The Weave Bar in West Philly doesn't open until 9 a.m., but many women - and some men - start lining up at 7 against a backdrop of fried fish restaurants and African braid shops to snag the precious first walk-in appointment of the day.

Most come with their tresses already washed and blown out; some have bags of hair stashed in pocketbooks. Why are they so excited?

Because once they hop in the chair, they'll be out in 90 minutes. And - get this - prices start at $50 for a whole head full of long, luxurious, silken hair. For women who have spent hundreds of dollars and hundreds of hours waiting for extensions, the Weave Bar is akin to, well, haute heaven.

"I used to drive up to New York on the regular to get my hair done," said Jonesy, WUSL Power 99's popular morning-show host. "But ever since I started going [to the Weave Bar], I haven't gone back up. They do such a good job and most importantly, they really value my time. And as a working woman, my time is valuable."

Jonesy, who is rocking a kinky, curly do that falls to the middle of her back, illustrates the latest trend in black hair care: the express weave service. Arrive with clean and blow-dried hair, and choose from a menu of a la carte services that includes ponytails, cuts, and weaving. At a one-stop shop, you can also buy your hair there. Some days are walk-ins. But if you have an appointment (available at the Weave Bar Mondays through Wednesdays), you can get out in the time it takes for a long lunch.

This "Hair Cuttery for weaves" model, started in Georgia, has recently blossomed for two main reasons: On-the-go women - of all races - like layered, lengthy locks. Like it or not, weaves have become mainstream. The woman sitting next to you may even be wearing one.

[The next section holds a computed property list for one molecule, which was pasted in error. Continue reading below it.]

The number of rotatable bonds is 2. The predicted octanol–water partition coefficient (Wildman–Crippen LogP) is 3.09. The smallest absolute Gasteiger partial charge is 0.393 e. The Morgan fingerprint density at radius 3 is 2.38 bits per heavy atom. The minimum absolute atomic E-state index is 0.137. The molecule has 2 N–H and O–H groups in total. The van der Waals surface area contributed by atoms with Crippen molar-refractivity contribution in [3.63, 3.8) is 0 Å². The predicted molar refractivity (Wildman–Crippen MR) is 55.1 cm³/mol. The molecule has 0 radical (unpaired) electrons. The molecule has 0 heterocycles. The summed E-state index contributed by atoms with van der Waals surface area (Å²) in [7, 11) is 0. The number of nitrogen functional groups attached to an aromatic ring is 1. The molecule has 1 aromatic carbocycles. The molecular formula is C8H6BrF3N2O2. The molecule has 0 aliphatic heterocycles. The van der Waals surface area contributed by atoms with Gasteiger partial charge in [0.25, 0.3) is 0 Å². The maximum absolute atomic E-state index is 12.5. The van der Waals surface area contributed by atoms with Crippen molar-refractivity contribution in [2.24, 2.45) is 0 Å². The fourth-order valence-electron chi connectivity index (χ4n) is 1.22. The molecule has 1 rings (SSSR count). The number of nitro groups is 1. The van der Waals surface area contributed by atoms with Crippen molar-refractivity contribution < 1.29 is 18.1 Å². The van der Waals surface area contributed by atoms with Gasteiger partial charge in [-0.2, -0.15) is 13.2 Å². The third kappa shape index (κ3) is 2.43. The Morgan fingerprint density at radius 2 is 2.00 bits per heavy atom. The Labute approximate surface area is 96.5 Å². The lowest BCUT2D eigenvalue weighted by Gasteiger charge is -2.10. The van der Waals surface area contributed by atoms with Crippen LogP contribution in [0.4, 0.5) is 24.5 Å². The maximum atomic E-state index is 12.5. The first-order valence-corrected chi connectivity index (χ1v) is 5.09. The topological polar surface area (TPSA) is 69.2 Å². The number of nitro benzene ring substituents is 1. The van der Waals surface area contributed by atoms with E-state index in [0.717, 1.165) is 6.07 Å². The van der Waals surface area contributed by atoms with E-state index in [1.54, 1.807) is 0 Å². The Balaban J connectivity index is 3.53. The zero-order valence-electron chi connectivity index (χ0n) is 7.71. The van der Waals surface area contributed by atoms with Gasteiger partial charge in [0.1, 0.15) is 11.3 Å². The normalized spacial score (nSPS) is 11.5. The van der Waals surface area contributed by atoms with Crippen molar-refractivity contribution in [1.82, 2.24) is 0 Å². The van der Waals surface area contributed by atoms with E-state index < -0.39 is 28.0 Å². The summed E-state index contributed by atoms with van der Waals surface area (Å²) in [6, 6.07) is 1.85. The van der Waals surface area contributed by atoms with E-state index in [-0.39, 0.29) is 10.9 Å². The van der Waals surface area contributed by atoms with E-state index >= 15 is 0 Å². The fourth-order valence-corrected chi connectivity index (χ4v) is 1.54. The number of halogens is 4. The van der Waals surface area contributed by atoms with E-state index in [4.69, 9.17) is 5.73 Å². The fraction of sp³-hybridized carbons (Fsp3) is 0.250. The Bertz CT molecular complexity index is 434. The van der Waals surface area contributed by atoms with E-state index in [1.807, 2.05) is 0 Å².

Secondly, the tough economy forced African American salon owners to rethink their business plans as an increasing number of both well-heeled and younger customers were no longer willing to spend time and money in a place that sometimes forced its clients to wait all day for unsatisfactory service.

"We are pushing a new concept of a salon here," said Yolanda Bailey, the 29-year-old mother of two and real estate agent who in February opened the Weave Bar with her husband, Mahari.

Since then, the business (Bailey is not a hair stylist) has serviced close to 2,500 customers, some of whom travel from as far away as Washington. She's earned back most of her $40,000 investment, and she's eyeing a second location in North Philadelphia.

"It's about a pleasant experience at an affordable price. With the recession, a lot of people cut back."

Express-weave connoisseurs point to Patricia Thompson's 14-year-old Georgia-based salon, Touched by an Angel, as the first weave-and-go operation. But the idea didn't really take off until three years ago when one of Thompson's former employees, LaTonya Saunderson, opened the Weave Shop. Her motto: Home of the original $50 sew-in weave. Saunderson heavily advertised on Atlanta billboards and online. She now has 10 salons and franchises throughout Georgia and Michigan as well as two New Jersey locations in Bloomfield and New Brunswick.

Maja Sly, an Atlanta-based real estate agent, modeled a similar business, the Weave Express, after Saunderson's. She opened her first store in October and is already working on her third.

"It's all about the system," Sly said. "And it works because we are able to make money because we are saving money. The utilities are less than a traditional salon because we use less water because people come in with their hair washed." And because the weaves they put in already are straight, all the stylists have to do, if their clients want them to, is curl the hair.

The business venture is clearly working for Bailey, who also offers a full range of services for women who just want to have someone else wash their hair.

On a recent Friday morning, seven stylists and three assistants are busy in the 1,200-square-foot space trimmed in cherry wood. The exposed brick gives the place a downtown feel.

Some women are having their hair braided against their scalp in preparation for their weaves. Other clients are in the process of getting about 12 to 15 rows - or tracks - of hair sewn in.

Among them, there are a lot of reasons to look pretty: an Usher concert, a 21st birthday bash, a trip to the Bahamas. Stylist Joy London just finished sewing in 32-year-old Kia Banton's weave and is putting in a swirl of curls.

"Every time I come here, I'm always pleased," said Banton, who lives in Overbrook and works for the federal government. This is her second visit. "It's such a classy place, and I look good when I'm done."

Who says a cheap weave can't be a good one?